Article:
After hearing from the City of Boston and Wynn Resorts, the state gambling commission gave the two sides the rest of the week to resolve their dispute over whether part of Wynn’s proposed Everett casino is in Boston, or the commission will hold a formal hearing to decide the matter.
Mayor Thomas M. Menino and casino magnate Steve Wynn are arguing over whether Boston qualifies, under the 2011 state casino law, as a “host community” for Wynn’s $1.2 billion casino resort proposal on the Mystic River waterfront in Everett, based on Boston’s claim that part of the project may be in the capital city. Boston’s claim rests with the odd shape of the city line, which darts across the Mystic River into the edge of the former Monsanto chemical site where Wynn intends to build.
Lawyers for the city said Wynn’s reluctance to share information has contributed to “confusion” over Boston’s status.
Wynn’s representatives, including lawyer and former Governor William Weld, said there is no confusion: None of the project will be built in Boston, so Boston cannot be a host community. The Wynn team displayed maps that appear to meticulously exclude Boston land from the development area.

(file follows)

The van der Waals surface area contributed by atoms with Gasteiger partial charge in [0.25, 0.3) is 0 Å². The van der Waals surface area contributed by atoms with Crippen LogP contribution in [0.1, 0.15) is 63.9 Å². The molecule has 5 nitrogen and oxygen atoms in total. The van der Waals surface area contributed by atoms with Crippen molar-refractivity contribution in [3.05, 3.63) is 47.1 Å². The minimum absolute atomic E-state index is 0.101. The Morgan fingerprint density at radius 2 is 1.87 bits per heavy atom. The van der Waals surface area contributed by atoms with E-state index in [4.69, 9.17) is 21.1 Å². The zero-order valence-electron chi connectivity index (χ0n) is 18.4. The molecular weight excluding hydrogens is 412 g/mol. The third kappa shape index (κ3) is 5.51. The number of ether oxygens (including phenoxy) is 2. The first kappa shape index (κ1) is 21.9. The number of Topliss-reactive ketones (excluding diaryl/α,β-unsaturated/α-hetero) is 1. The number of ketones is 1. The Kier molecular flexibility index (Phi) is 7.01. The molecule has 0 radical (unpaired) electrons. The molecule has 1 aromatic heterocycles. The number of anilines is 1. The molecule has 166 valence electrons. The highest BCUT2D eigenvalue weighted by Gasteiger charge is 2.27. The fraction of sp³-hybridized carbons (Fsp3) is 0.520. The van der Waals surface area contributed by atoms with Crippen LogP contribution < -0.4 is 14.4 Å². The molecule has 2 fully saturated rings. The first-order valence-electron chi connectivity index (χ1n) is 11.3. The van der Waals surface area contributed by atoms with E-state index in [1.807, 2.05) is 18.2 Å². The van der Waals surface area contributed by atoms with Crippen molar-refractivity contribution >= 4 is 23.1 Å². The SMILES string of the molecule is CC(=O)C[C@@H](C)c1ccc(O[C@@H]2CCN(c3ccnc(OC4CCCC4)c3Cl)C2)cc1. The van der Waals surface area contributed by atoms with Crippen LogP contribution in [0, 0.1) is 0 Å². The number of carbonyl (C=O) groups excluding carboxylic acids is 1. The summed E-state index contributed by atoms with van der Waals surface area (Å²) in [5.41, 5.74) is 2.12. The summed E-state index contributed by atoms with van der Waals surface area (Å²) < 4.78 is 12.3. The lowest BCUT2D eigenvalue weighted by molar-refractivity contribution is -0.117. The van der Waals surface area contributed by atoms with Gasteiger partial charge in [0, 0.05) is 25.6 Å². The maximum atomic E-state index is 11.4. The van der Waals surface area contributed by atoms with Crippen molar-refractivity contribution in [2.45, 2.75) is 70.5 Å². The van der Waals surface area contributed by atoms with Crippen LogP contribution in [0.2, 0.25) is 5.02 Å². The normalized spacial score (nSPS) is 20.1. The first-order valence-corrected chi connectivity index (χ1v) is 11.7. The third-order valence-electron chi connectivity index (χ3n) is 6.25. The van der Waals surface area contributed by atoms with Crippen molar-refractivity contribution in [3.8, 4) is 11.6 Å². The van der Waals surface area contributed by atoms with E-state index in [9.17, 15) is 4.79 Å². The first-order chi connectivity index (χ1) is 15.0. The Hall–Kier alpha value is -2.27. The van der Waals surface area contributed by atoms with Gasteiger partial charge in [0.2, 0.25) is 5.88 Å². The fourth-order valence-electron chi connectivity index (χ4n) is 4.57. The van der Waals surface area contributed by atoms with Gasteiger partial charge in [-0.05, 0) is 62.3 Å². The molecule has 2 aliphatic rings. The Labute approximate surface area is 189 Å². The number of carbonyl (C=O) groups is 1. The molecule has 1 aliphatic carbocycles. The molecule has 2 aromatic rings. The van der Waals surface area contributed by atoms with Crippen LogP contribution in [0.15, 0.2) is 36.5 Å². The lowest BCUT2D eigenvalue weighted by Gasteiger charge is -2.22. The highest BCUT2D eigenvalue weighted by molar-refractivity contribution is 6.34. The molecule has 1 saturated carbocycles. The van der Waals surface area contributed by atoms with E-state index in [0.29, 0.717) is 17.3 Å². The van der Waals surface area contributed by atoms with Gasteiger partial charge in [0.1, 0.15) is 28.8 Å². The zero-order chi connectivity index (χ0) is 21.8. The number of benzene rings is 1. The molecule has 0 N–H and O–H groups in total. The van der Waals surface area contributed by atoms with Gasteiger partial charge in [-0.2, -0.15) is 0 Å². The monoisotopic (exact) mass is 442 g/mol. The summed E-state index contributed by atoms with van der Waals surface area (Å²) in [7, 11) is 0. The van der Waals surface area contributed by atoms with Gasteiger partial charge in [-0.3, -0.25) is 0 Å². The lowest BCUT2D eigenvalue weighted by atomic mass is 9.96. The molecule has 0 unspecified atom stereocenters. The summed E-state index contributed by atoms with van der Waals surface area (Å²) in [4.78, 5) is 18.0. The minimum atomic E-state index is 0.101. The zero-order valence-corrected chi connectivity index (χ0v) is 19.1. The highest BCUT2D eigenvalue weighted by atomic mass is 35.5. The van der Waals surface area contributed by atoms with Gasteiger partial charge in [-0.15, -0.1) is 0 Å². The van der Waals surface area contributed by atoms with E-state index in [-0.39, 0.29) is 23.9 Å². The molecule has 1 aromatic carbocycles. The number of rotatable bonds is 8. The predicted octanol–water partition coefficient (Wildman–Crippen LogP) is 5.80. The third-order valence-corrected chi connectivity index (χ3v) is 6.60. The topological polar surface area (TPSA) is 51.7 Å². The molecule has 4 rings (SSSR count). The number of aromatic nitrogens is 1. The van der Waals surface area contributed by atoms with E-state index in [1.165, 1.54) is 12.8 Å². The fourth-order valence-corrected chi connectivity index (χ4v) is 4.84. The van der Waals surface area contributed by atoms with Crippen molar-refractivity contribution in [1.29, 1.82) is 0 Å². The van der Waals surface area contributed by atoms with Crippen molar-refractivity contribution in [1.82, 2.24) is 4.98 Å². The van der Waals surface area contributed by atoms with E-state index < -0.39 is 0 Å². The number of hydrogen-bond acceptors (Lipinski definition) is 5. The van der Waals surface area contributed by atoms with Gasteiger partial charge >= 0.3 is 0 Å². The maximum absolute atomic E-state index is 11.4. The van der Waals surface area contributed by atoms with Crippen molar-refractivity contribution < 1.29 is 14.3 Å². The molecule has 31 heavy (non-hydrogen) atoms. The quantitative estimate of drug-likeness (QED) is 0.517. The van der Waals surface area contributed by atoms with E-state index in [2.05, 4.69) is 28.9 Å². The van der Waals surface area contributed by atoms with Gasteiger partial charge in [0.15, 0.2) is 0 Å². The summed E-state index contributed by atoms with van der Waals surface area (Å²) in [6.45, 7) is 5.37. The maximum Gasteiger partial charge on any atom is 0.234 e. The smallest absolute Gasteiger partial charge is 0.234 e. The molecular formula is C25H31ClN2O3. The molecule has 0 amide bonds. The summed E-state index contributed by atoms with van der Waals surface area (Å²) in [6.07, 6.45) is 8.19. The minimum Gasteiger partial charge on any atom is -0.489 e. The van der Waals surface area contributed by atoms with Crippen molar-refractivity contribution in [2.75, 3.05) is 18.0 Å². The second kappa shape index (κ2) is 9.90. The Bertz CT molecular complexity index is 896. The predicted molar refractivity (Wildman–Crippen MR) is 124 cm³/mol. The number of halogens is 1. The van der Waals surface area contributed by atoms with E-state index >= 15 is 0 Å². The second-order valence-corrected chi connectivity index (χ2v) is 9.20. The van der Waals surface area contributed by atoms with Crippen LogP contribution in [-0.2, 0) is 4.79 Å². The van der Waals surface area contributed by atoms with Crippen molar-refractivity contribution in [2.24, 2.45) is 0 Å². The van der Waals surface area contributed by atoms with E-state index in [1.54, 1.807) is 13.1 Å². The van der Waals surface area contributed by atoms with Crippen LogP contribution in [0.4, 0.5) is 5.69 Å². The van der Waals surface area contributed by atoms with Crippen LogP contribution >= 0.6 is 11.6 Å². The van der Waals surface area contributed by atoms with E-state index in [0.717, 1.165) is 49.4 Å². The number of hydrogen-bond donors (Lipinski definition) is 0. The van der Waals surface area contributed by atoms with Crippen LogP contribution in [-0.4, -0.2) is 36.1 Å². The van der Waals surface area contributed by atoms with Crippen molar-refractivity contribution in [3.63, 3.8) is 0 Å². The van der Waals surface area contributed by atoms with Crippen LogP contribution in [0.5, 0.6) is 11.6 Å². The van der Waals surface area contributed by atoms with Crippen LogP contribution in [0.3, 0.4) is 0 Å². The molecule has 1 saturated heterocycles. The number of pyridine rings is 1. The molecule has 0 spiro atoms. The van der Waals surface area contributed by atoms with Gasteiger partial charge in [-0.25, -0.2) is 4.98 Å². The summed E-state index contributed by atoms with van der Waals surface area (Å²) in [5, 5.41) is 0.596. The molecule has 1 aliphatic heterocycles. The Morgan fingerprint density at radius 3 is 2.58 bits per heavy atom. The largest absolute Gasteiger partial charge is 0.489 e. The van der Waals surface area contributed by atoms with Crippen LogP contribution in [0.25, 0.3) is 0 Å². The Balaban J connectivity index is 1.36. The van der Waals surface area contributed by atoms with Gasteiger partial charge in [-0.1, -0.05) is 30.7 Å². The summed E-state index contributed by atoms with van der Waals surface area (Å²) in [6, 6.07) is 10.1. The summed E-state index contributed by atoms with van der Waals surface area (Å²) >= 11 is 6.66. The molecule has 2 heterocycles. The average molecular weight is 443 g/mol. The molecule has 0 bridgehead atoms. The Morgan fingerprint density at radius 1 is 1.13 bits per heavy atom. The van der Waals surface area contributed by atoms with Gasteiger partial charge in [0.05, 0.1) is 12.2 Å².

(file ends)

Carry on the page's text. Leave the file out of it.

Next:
Commission members did not directly say which side is right, but suggested the maps provided by Wynn should solve the dispute.
“It looks to me the facts are pretty clear,” said commission Chairman Stephen Crosby.
The dispute is important because host communities have tremendous power over gambling projects, including the power to block them. Neighboring or “surrounding” communities, under the law, can negotiate for compensation but cannot block projects.
Menino’s spokeswoman Dot Joyce said this afternoon it is too soon to say how the city will respond to Wynn’s claims and documents. “It is easy to draw lines on a map and circumvent the boundaries of the city, but that doesn’t circumvent the impacts to the city,” particularly the Charlestown neighborhood near the proposed Wynn development site, she said. “The city will continue to fight for the full protection of Charlestown and the people of Charlestown.”